Don't Get Burnt Out

Any guesses at what the most important resource to any startup is? It's that gray squishy thing between your ears. As a Founder people will look to you to offer leadership and guidance across the board, but if your brain is fried, then the team you've assembled will take their cues from a flustered individual who's getting too burnt out for their ideas (let alone their business) to scale. Don't worry though, as the head of your own company your mind's natural state will remain somewhere between "Is this new deck really ready for investors?" and "are my product goals really aligning with my goals for building a sales funnel?" You will experience a lot of stress as a startup founder, and that's okay because you're trying to build something big. But if your brain is running on fumes then you're not okay, and your company is not okay. Many entrepreneurial experts suggest that you can only control somewhere around 30% (max 40%) of the variables that affect your business's success. This can be a very freeing statistic for letting yourself off the hook when it comes to worrying about things like competitor success and marketplace environment changes. When you allow yourself to worry less about the things you can't control, it allows you to be more focused on the things you can control, which should substantially decrees your burn rate.

Remember that Success at a Startup isn't like Success at Other Jobs

People who work at big companies or VC firms that are fully equipped to jump into the next project or venture don't often find their footing in startups. As I talked about above, to be successful in a startup you have to be more comfortable when your success isn't entirely in your control. Managers and other employees who work at VC firms or at big companies go in every day knowing that they have the framework set up for them to succeed. However, it requires a different type of "stick-to-it" attitude entirely to build a business from scratch. If a large company puts work into a product that eventually fails, they most likely have three or four other projects that succeed. If your big project fails then your company may lose its scalability. Success then, when you're starting a small business is much more relative than just securing your first six figure B2B deal. It can come in the form of hiring a great new employee after a careful vetting process, or it can come in the form of making your launch on time. The main take away here is that success as the founder of a startup can come in many forms, it's not just in making sales and growing revenue.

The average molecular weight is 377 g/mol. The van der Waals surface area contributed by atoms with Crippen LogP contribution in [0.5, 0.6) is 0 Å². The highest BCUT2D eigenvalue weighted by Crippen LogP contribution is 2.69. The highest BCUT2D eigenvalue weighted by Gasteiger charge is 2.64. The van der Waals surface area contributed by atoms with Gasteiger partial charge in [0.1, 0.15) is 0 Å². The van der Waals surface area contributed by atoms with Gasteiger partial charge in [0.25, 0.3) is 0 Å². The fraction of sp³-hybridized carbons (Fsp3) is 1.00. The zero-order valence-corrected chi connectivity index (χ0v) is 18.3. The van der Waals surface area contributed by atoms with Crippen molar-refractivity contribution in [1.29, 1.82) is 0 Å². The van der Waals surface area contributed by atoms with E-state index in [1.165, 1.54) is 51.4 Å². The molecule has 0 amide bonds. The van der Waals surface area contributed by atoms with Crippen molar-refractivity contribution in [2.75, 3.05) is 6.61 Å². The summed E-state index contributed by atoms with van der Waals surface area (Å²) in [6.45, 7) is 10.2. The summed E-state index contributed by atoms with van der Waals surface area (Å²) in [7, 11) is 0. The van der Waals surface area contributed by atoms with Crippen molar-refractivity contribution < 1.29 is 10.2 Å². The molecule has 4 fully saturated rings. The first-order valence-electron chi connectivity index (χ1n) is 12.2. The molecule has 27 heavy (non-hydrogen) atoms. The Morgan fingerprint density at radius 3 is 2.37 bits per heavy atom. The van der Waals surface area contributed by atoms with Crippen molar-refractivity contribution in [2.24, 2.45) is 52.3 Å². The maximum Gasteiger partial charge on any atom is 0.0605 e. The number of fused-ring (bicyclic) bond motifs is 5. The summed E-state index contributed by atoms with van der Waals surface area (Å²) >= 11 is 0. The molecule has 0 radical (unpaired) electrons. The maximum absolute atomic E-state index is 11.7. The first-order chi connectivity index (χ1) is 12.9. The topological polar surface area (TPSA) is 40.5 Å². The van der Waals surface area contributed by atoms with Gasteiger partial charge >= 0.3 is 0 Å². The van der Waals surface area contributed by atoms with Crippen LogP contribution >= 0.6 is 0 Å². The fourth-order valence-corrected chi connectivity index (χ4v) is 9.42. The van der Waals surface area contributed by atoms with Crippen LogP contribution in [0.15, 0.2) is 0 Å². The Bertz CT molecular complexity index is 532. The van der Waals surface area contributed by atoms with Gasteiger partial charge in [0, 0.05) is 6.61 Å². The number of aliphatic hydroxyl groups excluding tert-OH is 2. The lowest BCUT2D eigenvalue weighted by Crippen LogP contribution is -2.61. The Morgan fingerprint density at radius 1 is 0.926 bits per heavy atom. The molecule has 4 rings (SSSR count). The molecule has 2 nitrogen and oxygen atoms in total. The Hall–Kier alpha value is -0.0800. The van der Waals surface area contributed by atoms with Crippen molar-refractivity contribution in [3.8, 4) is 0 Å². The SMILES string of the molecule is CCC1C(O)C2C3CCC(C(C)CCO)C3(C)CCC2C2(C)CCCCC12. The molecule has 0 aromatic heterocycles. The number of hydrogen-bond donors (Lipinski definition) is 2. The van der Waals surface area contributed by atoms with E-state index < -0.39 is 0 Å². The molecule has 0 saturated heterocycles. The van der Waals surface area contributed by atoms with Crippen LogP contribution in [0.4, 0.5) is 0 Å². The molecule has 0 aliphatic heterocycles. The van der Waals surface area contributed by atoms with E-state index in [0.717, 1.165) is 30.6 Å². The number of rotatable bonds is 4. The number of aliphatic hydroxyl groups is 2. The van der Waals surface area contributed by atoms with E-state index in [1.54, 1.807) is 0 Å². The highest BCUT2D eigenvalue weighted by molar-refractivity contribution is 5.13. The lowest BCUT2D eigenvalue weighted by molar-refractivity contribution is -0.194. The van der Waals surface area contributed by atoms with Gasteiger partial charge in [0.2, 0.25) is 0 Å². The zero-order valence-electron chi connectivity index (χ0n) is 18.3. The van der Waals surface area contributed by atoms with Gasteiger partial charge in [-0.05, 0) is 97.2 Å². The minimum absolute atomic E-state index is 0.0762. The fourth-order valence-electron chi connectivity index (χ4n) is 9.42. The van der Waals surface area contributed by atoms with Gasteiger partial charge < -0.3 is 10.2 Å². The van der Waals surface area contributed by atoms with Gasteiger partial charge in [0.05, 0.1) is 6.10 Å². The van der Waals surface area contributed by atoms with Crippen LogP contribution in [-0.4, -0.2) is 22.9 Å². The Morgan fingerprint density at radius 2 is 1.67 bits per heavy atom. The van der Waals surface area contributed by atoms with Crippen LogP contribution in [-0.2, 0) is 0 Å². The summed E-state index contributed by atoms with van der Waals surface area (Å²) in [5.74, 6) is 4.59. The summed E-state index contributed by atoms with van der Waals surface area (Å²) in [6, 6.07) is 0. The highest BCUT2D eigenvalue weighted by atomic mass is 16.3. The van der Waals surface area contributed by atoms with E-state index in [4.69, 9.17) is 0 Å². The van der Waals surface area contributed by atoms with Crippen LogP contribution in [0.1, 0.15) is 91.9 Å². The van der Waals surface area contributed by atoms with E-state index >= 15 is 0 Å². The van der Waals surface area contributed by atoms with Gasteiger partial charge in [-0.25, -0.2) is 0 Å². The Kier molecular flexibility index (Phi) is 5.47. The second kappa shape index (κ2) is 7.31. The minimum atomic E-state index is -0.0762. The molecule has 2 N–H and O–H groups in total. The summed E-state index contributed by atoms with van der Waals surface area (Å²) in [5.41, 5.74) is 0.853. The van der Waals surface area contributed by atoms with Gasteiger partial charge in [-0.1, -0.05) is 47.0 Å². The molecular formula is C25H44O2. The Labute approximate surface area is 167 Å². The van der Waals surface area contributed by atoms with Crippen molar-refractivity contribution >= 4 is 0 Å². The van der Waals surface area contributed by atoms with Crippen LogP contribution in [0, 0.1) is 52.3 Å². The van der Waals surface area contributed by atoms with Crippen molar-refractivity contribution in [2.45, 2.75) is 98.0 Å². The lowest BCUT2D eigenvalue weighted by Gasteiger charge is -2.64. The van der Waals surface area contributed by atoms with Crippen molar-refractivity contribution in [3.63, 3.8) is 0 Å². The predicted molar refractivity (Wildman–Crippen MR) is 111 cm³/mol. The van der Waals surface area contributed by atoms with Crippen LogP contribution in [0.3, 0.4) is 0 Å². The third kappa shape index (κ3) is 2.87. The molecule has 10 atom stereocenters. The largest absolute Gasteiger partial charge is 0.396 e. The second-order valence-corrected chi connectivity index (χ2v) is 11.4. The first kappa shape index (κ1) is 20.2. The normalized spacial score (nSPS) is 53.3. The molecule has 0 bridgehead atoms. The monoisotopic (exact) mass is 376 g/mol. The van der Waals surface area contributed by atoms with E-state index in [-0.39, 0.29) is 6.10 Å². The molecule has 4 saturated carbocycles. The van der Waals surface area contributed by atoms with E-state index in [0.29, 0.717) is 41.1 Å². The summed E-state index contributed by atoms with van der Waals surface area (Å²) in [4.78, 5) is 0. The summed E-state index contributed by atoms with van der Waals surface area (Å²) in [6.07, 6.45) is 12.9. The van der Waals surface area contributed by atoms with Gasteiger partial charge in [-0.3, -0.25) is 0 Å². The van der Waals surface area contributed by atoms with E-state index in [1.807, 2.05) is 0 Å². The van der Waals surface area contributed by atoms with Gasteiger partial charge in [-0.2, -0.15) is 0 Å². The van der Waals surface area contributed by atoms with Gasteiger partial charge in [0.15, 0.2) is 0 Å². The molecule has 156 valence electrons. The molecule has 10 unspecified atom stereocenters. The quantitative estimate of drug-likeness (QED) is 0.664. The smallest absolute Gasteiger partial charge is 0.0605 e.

Don't Build Product Before Building a Sales Funnel

While the most difficult thing about building a business is getting people to convert, the next most difficult thing you'll do is build a product. It's a classic chicken and egg scenario: if I don't have a product, how can I sell to customers? Many startups, whether they're in a B2C venture or B2B overly focus their efforts on product delivery instead of slowly building a sales funnel. Over the years I've seen companies turn out great products, but when it came time to capitalize on their inventiveness, they were left scratching their heads, and unfortunately, startup life isn't as charming as an episode of Silicon Valley--meaning that when you have a revolutionary product, but have major problems developing leads, your company probably won't be rescued from total failure by some crazy billionaire investor. It makes sense that we should be naturally inclined to focus our full attention on buildings products as products captivate us as consumers alike, but don't make this mistake. Articulating a sales funnel is every bit as important (if not more important) as building product. That being said, you should be aligning your sales goals with your product goals every step of the way. Not only will realistic sales goals help define the amount of energy you spend on building your product, building a sales funnel as you build your product will allow you to see what is scalable for your company and what is